The Ethics Of… Racist Milk

Yeah you read that right. Bear with me here – I can’t promise this one gets any more rational the further we dig into it, but it does get pretty funny, so there’s that.

You can say a lot of things about milk. You can say it’s delicious. You can observe how many products we’ve managed to integrate it into. You can wonder how it’s possible UHT milk seems to last such an uncanny amount of time. And of course, you can allow the thought to intrude that it might be a bit weird that so many of us regularly drink the lactation of another species, and don’t think there’s anything weird about that.

And it would be incorrect to say that milk has never been a political topic. Whether it’s farmer exploitation, methane emissions (Ha! Cow farts), ‘bath milk’ (you’re not fooling anyone guys), veganism, animal rights, or even urban planning – milk has been the centre of a surprising number of political debates.

Racism, however, has not traditionally been one of those debates.

Or so you’d think.

Seriously, buckle up for this one, it’s about to get weird.

Did you know that lactose intolerance it actually far more normal that you probably thought? Yeah, that whole ‘drinking the lactate of another animal’ thing is not actually universal, and it turns out you need to be doing that for a very long time for your body to be used to it. So for those of certain European ancestries, the enzymes necessary to easily digest milk (lactase) is common, because our ancestors sure did love their non-human lactatations.

But for other communities, this is not the case. You may already know that Asian communities in particular don’t really drink milk that much. Maybe you thought that was just a cultural thing, but it turns out there’s a more practical reason: Asian people, and most non-European communities in general, are lactose intolerant to some degree or another.

It’s a strange genetic quirk that doesn’t really have all that much of a consequence to it really. A useless factoid you might bring up at a party (or in a blog) to sound smart, but not really information you can do anything with. It is in fact even more useless considering recent economic booms in south-east Asian nations such as China and Indonesia, which have lead many citizens of those countries to embrace dairy as luxury products, lactose intolerance be damned. And before you laugh at them for quite literally poisoning themselves for the sake of status, do take a moment to consider the utterly idiotic shit we do in Western nations for the same cause.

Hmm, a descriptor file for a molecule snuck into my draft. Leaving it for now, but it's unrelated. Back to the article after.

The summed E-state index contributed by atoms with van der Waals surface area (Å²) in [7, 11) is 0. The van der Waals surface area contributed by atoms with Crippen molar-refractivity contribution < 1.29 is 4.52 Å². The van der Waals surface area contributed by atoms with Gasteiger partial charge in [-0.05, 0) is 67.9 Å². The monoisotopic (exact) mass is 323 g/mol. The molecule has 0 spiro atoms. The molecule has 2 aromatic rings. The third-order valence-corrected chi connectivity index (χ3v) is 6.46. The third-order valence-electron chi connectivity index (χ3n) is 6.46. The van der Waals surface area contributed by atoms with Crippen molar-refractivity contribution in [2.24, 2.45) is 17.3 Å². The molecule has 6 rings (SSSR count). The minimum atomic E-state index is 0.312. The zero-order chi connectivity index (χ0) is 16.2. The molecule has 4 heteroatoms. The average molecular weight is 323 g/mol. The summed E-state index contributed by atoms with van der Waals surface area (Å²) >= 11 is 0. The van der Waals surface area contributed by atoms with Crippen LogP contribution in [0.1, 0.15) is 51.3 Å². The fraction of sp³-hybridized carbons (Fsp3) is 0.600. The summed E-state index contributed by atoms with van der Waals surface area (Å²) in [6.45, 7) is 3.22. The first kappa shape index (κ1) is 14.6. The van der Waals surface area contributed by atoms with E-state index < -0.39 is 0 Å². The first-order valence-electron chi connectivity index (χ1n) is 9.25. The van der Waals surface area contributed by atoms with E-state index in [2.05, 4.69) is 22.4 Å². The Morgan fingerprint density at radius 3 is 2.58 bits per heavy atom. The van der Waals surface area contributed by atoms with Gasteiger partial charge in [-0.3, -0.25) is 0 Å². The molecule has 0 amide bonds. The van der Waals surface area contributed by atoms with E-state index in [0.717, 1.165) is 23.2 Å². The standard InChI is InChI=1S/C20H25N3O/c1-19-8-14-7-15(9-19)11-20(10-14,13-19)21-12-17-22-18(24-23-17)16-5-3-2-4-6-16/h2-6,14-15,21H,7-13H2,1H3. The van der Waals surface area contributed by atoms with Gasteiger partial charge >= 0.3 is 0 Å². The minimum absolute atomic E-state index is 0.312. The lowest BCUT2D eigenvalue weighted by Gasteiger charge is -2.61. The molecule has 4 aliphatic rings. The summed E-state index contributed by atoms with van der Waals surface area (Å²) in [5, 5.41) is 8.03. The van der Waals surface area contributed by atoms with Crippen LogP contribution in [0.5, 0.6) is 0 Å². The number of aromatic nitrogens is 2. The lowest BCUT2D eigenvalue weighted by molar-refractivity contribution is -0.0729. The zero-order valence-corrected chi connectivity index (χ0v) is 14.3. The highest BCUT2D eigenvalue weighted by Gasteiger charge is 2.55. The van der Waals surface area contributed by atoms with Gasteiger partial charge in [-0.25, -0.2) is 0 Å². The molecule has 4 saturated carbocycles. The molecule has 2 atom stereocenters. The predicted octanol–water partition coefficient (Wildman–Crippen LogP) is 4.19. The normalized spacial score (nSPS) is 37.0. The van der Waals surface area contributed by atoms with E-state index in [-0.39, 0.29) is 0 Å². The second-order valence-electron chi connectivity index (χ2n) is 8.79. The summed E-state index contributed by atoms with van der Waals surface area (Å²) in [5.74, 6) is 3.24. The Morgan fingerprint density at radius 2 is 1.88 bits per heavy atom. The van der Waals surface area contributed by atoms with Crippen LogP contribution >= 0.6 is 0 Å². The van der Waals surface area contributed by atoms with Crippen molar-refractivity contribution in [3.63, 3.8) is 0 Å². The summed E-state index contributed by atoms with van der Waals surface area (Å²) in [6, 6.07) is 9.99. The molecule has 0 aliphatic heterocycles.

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“Notice meeeeeee!”

Or alternatively, “PENIS!”

But never let it be said that humans can’t find a way to crowbar any fact into supporting their beliefs – because it turns out the newly-resurgent white supremacist movements popping up everywhere at the moment have decided the European predisposition to being able to drink milk easily, is a sign of genetic superiority.

Or as the people pushing this theory might put it: ‘ME DRINK MILK GOOD. ME BETTER THAN YOU.’

Before we go any further, I think it’s important to take a moment just to acknowledge my feelings on this topic so far;

Can we just all take a moment to register how fucking idiotic it is that this conversation ever came about? I am a grown-arse human being, sitting here and writing an article on the ethical and political implications… of racist milk. A necessary topic? Fine, sure. But let’s be clear here – this is not normal. This cannot be normal. To write this, I have had to research the genetic legacy of milk consumption. I’ve needed to watch videos of Nazis talking about the relevance of milk to their political goals. And 5 minutes ago, I watched a video of half a dozen doughy, shirtless white boys chugging milk as a form of protest against an art installation by Shia LeBeouf, which in turn was in protest of Donald Trump’s presidency.